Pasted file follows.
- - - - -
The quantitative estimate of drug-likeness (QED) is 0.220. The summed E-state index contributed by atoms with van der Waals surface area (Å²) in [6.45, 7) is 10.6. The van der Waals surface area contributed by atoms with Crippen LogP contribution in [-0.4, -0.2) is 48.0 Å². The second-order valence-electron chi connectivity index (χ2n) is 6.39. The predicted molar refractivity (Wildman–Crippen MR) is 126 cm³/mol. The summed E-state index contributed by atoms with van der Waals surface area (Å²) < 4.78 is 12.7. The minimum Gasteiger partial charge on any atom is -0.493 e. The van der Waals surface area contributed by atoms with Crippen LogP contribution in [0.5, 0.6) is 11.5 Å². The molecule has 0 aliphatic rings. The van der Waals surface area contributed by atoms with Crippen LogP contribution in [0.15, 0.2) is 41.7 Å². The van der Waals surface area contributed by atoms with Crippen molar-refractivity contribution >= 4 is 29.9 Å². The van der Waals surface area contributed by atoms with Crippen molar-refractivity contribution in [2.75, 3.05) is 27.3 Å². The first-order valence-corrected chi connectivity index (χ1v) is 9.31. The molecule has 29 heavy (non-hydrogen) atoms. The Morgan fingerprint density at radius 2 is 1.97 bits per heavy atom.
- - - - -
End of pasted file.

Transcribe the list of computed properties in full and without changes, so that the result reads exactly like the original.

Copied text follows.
The quantitative estimate of drug-likeness (QED) is 0.220. The summed E-state index contributed by atoms with van der Waals surface area (Å²) in [6.45, 7) is 10.6. The van der Waals surface area contributed by atoms with Crippen LogP contribution in [-0.4, -0.2) is 48.0 Å². The second-order valence-electron chi connectivity index (χ2n) is 6.39. The predicted molar refractivity (Wildman–Crippen MR) is 126 cm³/mol. The summed E-state index contributed by atoms with van der Waals surface area (Å²) < 4.78 is 12.7. The minimum Gasteiger partial charge on any atom is -0.493 e. The van der Waals surface area contributed by atoms with Crippen LogP contribution in [0.5, 0.6) is 11.5 Å². The molecule has 0 aliphatic rings. The van der Waals surface area contributed by atoms with Crippen LogP contribution in [0.15, 0.2) is 41.7 Å². The van der Waals surface area contributed by atoms with Crippen molar-refractivity contribution >= 4 is 29.9 Å². The van der Waals surface area contributed by atoms with Crippen molar-refractivity contribution in [2.75, 3.05) is 27.3 Å². The first-order valence-corrected chi connectivity index (χ1v) is 9.31. The molecule has 29 heavy (non-hydrogen) atoms. The Morgan fingerprint density at radius 2 is 1.97 bits per heavy atom.